Books were this wonderful escape for me because I could open a book and disappear into it, and that was the only way out of that house when I was a kid.
I like this Dean Koontz quotation as it sums up nicely how I feel about books even to this day, as a grown-up (theoretically speaking) personage. I like to escape into the story, get emotionally involved with the characters and forget about my own worries for a while. I think it’s a common thread and just one of many reasons why most people enjoy reading. But there are limits to the kind of worlds I can abide. You see, in order for me to lose myself in it, the fictional world has to be…well…recognizable. As a rule, I don’t like fantasy books that bear absolutely no resemblance to my own world. If I need a dictionary and thesaurus reference at the back of the book just to understand the protagonist’s environment, then then the writer has already lost me.
Lately I’ve been reading the The Hollows series by Kim Harrison. This falls under the genre of Urban Fantasy. The protagonist, Rachel Morgan, is a witch-not a human with magical properties, but a different species altogether. The world she lives in, though different than our own, is wholly recognizable. The split happened in the 1960s when a human ate a genetically modified tomato with a deadly virus. As such viruses are wont to do, it threaded it’s way through mankind and killed 60% of the world’s human population. Seeing an opportunity, the other species (witch, vampire, werewolf) “came out of the closet” and organized, both to save humanity and to shift the balance of power to the supernatural community. There’s a funny line somewhere in the series where Rachel wonders something to the effect of “I wonder what would have happened had science been dedicated to landing on the moon instead of genetically modifying fruit.” A great meta joke there that reminds the reader that Rachel’s world isn’t quite so far removed from our own.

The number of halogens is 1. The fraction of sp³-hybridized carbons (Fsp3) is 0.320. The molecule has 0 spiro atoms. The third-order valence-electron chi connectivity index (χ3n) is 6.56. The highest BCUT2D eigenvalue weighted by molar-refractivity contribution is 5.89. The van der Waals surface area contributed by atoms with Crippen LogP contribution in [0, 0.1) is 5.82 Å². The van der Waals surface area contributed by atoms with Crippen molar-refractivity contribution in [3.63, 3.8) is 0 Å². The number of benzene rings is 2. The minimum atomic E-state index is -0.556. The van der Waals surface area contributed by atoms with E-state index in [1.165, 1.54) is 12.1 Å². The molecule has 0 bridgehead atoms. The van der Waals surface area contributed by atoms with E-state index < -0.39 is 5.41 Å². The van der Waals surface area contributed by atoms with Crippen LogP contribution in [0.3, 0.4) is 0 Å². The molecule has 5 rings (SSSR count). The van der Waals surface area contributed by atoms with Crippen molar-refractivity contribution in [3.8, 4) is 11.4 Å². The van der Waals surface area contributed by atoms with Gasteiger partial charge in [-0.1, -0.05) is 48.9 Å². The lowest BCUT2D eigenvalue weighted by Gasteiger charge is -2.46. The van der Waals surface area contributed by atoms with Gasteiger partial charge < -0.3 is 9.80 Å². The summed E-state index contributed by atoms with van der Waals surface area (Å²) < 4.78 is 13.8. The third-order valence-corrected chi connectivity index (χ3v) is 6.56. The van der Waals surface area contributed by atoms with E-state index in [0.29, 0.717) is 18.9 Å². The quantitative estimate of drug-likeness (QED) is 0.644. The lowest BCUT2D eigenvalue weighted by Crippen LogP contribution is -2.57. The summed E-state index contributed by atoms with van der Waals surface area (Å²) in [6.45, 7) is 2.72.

And therein lies the difference between urban fantasy and high fantasy. For me, anyway. You see, I don’t want to escape into an entirely different world. I don’t want to go somewhere else. For all it’s faults I love the world I love in. I don’t want to imagine a brand new utopia; rather I want to imagine that my own world has possibilities. Hope. That magic lurks in corners and brave people do the right thing because they can’t imagine any other way to be.
Chauceriangirl chiming in here: As much as I enjoy a good novel (good being the operative word here), I escape into reality. It’s been very eye-opening for me as one of the quirky girls to find how much I enjoy nonfiction. Probably 75% to 85% of the books I get for my nook are quick and fun reads, mostly suspense or mystery, occasionally paranormal. But it is the remainder of my book purchases that really gets me thinking. I want to know why people make the choices they do. I want to imagine how different the world would be had different choices been made.
My husband and I saw a movie last weekend called Max, and the premise was that Adolf Hitler and an art dealer became friends. The art dealer, played beautifully by John Cusack, was fascinated with Hitler’s art. Not the insipid landscapes, but his bold and yet kitschy reimaginings of the brave new world with red and black, strong uses of ancient signs of good fortune, soldiers and mothers and children, all drawn in a style evoking Hitler’s view of how the German people should stand up to the world. The movie closes with Hitler waiting in vain for Max to show up at a restaurant, while Max was being beaten nearly to death by some thugs who had been moved by Hitler’s last speech on how the Jews are to blame for everything. This movie is fictional. But it beautifully raised the questions of how the 20th century could have been altered beyond belief had things just been a little different, how the actions of one man can change the world.
So in the nonfiction I choose to read, I like to see people’s journeys through life and how the little actions they take from day to day alter the course of human events. I like to ask myself why they do what they do. It fascinates me. It makes me wonder how I change the world just by getting up in the morning, by turning left instead of right (see Doctor Who for more info on that question), by eating a taco instead of a cheeseburger. I know this sounds a little facetious, but it’s no more and no less significant than a butterfly fluttering its wings in Africa and the effects being felt in Greenland.
How about you, dear reader? What kind of stories provide the best escape for you? Do you like brave new worlds or do you prefer your own, thank you very much? Gritty reality? Escapist fun? Urban fantasy? Biographies and histories? Share your thoughts in the comments.